Whole genome and exome sequencing have had a tremendous impact on diagnosing disease and identifying genes. While hundreds of unique disease-associated genes have been described as a result of this technology in the past five years, identifying gene changes that cause disease is often challenging due to the large number of rare changes (variants) that continue to be revealed.
Leveraging standard methods and information models to describe the clinical phenotype will not only assist in annotating, filtering, and prioritising likely causative variants but will also enable information processes like AI analysis to be automated. Establishing national guidelines for clinical phenotype data standards will enable interoperability across health systems, support diagnostic and research analysis and assist in supporting national data sharing of clinical diagnostic data.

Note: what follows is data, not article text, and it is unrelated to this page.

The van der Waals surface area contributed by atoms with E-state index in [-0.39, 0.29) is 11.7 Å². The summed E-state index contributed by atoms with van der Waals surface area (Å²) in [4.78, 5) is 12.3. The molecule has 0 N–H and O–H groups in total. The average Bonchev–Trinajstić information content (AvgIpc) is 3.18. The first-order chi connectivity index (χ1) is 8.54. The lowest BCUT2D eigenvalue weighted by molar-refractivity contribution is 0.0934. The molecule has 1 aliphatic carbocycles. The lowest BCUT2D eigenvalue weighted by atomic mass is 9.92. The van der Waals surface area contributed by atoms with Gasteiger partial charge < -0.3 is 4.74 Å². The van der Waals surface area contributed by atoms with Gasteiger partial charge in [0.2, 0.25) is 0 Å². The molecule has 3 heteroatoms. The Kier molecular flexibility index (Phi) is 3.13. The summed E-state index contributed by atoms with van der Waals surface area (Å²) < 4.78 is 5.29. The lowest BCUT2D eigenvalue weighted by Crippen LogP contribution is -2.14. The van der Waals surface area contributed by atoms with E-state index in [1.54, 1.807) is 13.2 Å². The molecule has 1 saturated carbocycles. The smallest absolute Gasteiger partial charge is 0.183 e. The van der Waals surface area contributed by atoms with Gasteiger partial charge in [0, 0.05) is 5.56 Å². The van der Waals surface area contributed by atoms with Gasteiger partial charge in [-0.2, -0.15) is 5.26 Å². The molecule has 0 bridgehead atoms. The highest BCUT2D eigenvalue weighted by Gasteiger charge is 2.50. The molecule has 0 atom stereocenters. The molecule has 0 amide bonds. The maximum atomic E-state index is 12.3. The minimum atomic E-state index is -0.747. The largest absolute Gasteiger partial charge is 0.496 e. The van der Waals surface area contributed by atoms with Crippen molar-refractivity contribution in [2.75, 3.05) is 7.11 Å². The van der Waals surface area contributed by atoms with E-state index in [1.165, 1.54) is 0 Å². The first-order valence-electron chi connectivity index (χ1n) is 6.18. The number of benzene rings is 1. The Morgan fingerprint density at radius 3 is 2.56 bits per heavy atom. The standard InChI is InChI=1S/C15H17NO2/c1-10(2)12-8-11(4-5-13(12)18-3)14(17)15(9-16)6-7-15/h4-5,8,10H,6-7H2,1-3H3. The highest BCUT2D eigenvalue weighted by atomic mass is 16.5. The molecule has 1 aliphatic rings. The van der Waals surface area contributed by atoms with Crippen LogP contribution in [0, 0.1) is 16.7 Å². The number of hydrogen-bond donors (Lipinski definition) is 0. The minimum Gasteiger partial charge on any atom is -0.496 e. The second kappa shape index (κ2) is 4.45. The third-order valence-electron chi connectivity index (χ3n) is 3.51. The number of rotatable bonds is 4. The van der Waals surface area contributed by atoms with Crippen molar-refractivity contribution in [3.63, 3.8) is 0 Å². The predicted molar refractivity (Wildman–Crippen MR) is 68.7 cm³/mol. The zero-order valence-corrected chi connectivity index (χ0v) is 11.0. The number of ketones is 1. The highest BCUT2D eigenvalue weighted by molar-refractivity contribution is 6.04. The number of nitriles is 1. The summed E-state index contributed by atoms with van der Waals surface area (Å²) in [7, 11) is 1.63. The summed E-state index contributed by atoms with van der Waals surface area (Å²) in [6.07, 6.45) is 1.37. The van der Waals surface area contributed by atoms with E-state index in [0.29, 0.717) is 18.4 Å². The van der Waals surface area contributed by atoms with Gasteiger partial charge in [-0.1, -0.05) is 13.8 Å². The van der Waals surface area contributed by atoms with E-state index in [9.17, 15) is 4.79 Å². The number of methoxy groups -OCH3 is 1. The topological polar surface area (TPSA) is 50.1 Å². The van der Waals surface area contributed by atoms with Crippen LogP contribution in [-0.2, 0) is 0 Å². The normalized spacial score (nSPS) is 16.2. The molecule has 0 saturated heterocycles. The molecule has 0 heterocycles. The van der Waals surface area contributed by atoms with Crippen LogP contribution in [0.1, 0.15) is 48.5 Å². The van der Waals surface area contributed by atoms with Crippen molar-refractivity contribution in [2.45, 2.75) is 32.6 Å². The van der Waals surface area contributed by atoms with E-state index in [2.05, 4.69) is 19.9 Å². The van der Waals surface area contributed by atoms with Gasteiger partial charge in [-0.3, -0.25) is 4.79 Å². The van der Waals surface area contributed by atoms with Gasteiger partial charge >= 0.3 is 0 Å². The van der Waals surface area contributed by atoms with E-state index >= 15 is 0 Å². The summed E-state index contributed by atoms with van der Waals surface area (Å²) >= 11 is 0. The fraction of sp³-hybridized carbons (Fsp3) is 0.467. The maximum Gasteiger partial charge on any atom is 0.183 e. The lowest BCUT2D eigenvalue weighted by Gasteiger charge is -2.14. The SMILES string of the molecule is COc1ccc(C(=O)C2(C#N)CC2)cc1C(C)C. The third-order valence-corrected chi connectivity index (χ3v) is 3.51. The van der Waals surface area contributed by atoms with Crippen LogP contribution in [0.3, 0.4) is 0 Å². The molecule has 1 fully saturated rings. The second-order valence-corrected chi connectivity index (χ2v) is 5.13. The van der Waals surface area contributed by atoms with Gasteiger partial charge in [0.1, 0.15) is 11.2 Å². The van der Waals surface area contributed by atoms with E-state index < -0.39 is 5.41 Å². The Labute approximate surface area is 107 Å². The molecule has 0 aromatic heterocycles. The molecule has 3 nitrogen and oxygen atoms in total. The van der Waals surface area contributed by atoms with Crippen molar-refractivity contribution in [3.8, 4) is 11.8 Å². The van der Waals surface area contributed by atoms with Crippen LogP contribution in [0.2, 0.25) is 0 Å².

This project will identify current state and territory clinical phenotype data collection methods and identify procedures to facilitate high-quality standardised data capture to facilitate national clinical data sharing. Initial collection of clinical data through electronic test request forms will also be investigated which will greatly support clinical diagnostic teams by providing the high-quality clinical data required for variant interpretation.
Professor Jozef Gecz
University of Adelaide